Eric Wilson is InStyle’s Fashion News Director. Sit front row at Fashion Week with him by following him on Twitter (@EricWilsonSays) and Instagram.
Jeanne Lanvin was the founder of the oldest surviving fashion house in Paris, with its roots as a millinery shop beginning in 1889, though her place in history has never been acknowledged with quite the fanfare of her early 20th century contemporaries, women with big personalities like Coco Chanel, Elsa Schiaparelli, or Madame Vionnet.
A new exhibition that opened at the Palais Galliera during Paris Fashion Week seeks to rectify that omission in a somewhat unusual way, in that the museum’s general curator, Olivier Saillard, worked in close collaboration with Alber Elbaz, the current artistic director of Lanvin. Contrary to what you might expect, there is not a direct comparison of the historic and contemporary versions of Lanvin, but instead a sincere exploration of only the historic side. In a way, that becomes more interesting, because even most fashion professionals have never had the opportunity to see the marvelous decorations Jeanne Lanvin created herself. At the same time, the exhibition shows clearly the roots of Elbaz’s designs, his use of tulle, frayed edges, and unique placement of embroideries.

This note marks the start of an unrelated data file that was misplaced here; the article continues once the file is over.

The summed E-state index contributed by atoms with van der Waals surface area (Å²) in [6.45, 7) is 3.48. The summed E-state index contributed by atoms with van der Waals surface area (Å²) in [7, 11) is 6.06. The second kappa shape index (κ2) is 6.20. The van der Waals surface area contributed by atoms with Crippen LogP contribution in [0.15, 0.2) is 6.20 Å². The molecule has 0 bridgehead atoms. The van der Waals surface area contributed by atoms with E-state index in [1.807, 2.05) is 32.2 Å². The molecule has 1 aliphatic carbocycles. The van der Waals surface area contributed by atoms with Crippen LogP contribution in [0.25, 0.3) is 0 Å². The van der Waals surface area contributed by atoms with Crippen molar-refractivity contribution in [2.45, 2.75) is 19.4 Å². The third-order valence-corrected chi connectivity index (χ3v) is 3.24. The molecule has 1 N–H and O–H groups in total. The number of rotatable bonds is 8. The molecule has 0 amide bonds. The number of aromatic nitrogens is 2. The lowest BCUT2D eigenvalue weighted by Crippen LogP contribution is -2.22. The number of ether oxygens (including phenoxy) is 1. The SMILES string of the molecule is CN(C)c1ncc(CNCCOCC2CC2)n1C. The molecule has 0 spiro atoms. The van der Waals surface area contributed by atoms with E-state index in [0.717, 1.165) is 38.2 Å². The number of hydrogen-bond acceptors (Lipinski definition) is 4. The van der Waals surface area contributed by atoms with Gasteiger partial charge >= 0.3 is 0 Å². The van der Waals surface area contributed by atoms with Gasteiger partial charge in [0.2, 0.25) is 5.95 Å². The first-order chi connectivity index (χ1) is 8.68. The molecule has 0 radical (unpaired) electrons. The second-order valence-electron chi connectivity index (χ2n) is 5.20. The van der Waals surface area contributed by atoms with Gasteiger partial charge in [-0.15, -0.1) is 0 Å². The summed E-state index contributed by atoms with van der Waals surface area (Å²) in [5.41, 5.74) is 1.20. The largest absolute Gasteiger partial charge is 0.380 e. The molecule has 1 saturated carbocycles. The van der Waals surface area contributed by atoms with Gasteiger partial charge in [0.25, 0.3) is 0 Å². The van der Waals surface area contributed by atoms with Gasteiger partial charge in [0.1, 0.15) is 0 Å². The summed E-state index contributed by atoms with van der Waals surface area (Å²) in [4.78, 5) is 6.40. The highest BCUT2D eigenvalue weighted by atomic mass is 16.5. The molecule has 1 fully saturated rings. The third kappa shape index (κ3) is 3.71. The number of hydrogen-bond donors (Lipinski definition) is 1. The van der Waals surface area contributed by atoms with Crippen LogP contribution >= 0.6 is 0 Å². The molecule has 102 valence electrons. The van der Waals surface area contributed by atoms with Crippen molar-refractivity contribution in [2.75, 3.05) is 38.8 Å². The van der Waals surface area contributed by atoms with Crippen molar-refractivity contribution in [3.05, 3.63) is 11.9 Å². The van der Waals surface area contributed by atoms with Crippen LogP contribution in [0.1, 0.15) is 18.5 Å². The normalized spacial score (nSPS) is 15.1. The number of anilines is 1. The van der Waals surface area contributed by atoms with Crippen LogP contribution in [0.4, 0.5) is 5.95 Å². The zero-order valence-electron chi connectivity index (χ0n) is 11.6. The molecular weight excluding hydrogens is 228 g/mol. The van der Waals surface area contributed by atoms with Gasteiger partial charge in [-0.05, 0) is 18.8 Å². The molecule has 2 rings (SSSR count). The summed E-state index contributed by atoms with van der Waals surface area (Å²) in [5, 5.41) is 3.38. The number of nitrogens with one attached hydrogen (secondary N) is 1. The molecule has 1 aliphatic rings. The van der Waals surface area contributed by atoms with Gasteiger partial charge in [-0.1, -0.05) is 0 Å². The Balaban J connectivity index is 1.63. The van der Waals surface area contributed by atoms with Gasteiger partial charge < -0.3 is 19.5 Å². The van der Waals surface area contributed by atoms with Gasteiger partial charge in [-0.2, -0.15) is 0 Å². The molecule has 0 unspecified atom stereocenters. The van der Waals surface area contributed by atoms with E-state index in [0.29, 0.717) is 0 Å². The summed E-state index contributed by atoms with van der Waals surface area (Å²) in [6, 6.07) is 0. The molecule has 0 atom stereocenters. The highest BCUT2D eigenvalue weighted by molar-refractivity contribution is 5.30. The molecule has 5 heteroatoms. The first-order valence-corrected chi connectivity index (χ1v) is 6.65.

Encountering an exquisite black and white ball gown with a slash of red abstract embroidery on one side of the bodice, the thought occurs that it could have been from one of Elbaz’s recent collections, but the year was 1939. A portrait of Odette Alfano by Albert Braïtou-Sala wearing the dress shows just how sensational it must have looked.
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“If you were to ask me for the picture of French elegance, I would say Jeanne Lanvin, particularly in the 1930s,” said Saillard at a preview on Friday. “To me, she was the combination of elegance and, this is probably not the right word, but boring.”
By that, he means that Lanvin, to the best of our knowledge, was never one to make a spectacle of herself, nor did her designs broadcast ostentation. She was most widely known for the elegance of her embroideries and in fact was running three embroidery workshops by the mid 1920s. Many of her designs incorporated floral or animal motifs rendered in crystal embellishments. There is a gorgeous black dress with a big silver bow depicted in Swarovski crystals, for example, and another from 1928 with a bird in flight along the bodice, one of its wings extending all the way up the strap of the dress.
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